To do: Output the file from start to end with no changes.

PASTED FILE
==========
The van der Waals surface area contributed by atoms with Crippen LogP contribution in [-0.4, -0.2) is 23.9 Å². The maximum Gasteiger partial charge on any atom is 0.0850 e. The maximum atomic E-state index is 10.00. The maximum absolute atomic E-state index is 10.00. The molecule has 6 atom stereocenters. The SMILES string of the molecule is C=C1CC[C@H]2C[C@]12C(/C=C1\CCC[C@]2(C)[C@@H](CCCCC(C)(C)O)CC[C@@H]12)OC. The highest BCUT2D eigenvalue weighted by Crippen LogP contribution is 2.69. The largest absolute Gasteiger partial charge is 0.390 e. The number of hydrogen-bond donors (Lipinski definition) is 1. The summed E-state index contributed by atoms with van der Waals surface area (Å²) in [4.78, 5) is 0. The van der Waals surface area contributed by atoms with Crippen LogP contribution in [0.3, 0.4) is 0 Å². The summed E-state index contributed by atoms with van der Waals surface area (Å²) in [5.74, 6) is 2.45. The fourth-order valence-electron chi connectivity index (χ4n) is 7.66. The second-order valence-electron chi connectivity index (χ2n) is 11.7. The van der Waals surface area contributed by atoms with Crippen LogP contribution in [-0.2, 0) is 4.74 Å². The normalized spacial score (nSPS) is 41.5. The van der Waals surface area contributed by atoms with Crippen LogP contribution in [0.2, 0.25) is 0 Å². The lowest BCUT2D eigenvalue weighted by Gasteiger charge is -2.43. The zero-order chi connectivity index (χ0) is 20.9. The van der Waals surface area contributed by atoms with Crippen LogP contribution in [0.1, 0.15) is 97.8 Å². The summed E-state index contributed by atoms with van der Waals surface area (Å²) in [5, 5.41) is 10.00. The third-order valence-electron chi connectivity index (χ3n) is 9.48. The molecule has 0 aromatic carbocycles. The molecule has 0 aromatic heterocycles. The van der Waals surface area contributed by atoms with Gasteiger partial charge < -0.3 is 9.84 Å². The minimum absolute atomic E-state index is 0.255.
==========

The van der Waals surface area contributed by atoms with Crippen LogP contribution in [-0.4, -0.2) is 23.9 Å². The maximum Gasteiger partial charge on any atom is 0.0850 e. The maximum atomic E-state index is 10.00. The maximum absolute atomic E-state index is 10.00. The molecule has 6 atom stereocenters. The SMILES string of the molecule is C=C1CC[C@H]2C[C@]12C(/C=C1\CCC[C@]2(C)[C@@H](CCCCC(C)(C)O)CC[C@@H]12)OC. The highest BCUT2D eigenvalue weighted by Crippen LogP contribution is 2.69. The largest absolute Gasteiger partial charge is 0.390 e. The number of hydrogen-bond donors (Lipinski definition) is 1. The summed E-state index contributed by atoms with van der Waals surface area (Å²) in [4.78, 5) is 0. The van der Waals surface area contributed by atoms with Crippen LogP contribution in [0.3, 0.4) is 0 Å². The summed E-state index contributed by atoms with van der Waals surface area (Å²) in [5.74, 6) is 2.45. The fourth-order valence-electron chi connectivity index (χ4n) is 7.66. The second-order valence-electron chi connectivity index (χ2n) is 11.7. The van der Waals surface area contributed by atoms with Crippen LogP contribution in [-0.2, 0) is 4.74 Å². The normalized spacial score (nSPS) is 41.5. The van der Waals surface area contributed by atoms with Crippen LogP contribution in [0.2, 0.25) is 0 Å². The lowest BCUT2D eigenvalue weighted by Gasteiger charge is -2.43. The zero-order chi connectivity index (χ0) is 20.9. The van der Waals surface area contributed by atoms with Crippen LogP contribution in [0.1, 0.15) is 97.8 Å². The summed E-state index contributed by atoms with van der Waals surface area (Å²) in [5, 5.41) is 10.00. The third-order valence-electron chi connectivity index (χ3n) is 9.48. The molecule has 0 aromatic carbocycles. The molecule has 0 aromatic heterocycles. The van der Waals surface area contributed by atoms with Gasteiger partial charge < -0.3 is 9.84 Å². The minimum absolute atomic E-state index is 0.255.